The uterus, or womb, lies between the bladder and rectum. The inner layer of the uterus is the endometrium. Endometrial cancer is cancer of this layer.
Untreated endometrial cancer spreads and causes problems in the pelvic area, including bowel and urinary disorders. If the spread continues, swollen glands (lymph nodes), an abdominal (belly) mass, and eventually liver, lung, and bone disease can result.
More than 30,000 new cases cancer are diagnosed each year in the United States.
The cause is unknown. It usually occurs in women between 55 and 70 years old, but can occur in younger women before they go through menopause. Women at increased risk are overweight, have diabetes, have never been pregnant or given birth, or took estrogen for effects of menopause.
Bleeding from the vagina after menopause is the main symptom. For women who haven’t gone through menopause, abnormal vaginal bleeding—heavy bleeding, minimal bleeding, bleeding between menstrual cycles—is the main symptom.
The health care provider will ask about symptoms and do a physical examination, including a pelvic examination. Vaginal ultrasonography may also be done.
To confirm the diagnosis, the doctor may take a biopsy specimen from the uterus by dilation and curettage (D&C). To do this, the cervix is dilated (widened) and a curette (a small spoon-shaped instrument) is inserted into the uterus to remove tissue.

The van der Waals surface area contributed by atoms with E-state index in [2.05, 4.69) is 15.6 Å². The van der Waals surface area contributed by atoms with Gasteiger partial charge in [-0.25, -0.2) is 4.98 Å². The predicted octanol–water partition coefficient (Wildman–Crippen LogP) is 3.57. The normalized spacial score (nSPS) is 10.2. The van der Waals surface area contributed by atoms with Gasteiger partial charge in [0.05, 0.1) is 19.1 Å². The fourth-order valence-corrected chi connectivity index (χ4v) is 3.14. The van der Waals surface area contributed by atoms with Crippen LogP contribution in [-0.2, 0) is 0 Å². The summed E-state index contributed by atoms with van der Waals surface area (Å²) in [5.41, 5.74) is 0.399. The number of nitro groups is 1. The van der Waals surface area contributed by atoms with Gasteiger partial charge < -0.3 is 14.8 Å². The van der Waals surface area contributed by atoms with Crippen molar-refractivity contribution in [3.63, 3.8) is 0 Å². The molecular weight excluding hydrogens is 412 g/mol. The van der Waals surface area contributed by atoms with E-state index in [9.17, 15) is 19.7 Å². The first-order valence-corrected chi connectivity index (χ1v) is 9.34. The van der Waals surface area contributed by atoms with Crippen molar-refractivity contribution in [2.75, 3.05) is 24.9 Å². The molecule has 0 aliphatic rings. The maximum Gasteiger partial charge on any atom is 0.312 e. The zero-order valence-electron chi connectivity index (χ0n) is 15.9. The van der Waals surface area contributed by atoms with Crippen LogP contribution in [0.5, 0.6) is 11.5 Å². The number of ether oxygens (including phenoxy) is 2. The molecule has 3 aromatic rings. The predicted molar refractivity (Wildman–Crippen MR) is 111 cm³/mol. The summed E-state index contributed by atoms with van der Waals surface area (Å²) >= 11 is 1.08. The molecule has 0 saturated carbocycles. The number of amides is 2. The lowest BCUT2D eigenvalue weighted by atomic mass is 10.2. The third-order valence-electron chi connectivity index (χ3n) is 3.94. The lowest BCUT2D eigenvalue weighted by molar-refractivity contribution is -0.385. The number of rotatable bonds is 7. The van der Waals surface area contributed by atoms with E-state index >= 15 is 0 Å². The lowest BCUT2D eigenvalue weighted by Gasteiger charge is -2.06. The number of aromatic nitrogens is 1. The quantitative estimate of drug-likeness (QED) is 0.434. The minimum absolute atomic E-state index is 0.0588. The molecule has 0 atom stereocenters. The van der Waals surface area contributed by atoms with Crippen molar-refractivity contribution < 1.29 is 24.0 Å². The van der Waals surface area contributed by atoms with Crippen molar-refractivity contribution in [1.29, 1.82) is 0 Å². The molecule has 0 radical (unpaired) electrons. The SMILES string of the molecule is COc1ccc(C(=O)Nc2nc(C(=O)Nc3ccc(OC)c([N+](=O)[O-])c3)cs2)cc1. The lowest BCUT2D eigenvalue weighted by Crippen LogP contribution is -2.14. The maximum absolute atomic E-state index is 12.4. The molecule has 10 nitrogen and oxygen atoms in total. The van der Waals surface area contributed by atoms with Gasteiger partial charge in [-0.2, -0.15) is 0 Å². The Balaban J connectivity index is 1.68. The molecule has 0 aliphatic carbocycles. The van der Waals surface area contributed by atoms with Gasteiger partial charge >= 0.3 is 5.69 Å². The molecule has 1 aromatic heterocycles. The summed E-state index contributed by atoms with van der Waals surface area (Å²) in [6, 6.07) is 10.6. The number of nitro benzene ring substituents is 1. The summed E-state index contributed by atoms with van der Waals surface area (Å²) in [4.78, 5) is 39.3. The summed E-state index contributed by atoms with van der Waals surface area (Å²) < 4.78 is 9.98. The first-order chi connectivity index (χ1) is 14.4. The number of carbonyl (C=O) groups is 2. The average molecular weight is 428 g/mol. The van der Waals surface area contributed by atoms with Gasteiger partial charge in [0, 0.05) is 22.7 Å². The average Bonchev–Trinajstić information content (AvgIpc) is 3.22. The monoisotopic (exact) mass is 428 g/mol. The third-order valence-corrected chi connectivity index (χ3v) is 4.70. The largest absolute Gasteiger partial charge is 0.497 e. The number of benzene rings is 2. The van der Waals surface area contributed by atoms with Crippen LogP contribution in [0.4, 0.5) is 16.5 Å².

The cancer is then classified into stages. Staging tells whether and how much the cancer spread. Stage I means tumor is only in the uterus; stage II, tumor invaded the cervix; stage III, tumor involved the vagina, ovary, or abdomen; and stage IV, tumor invaded the bladder and intestine. Blood tests, chest x-rays, and computed tomography (CT) of the abdomen and pelvis are studied to look for cancer spread.
Surgery, radiation, hormones, and chemotherapy are used for treatment, which depends on the cancer’s stage. Most endometrial cancers are diagnosed in early stages (I or II), and an operation to remove the uterus, fallopian tubes, and ovaries (hysterectomy and bilateral salpingo-oophorectomy) is usually suggested. Radiation may then be given if needed. Both surgery and radiation have side effects.
Hormones or chemotherapy may be recommended for cancer that has spread or returned after other treatment. Both these treatments also have side effects.
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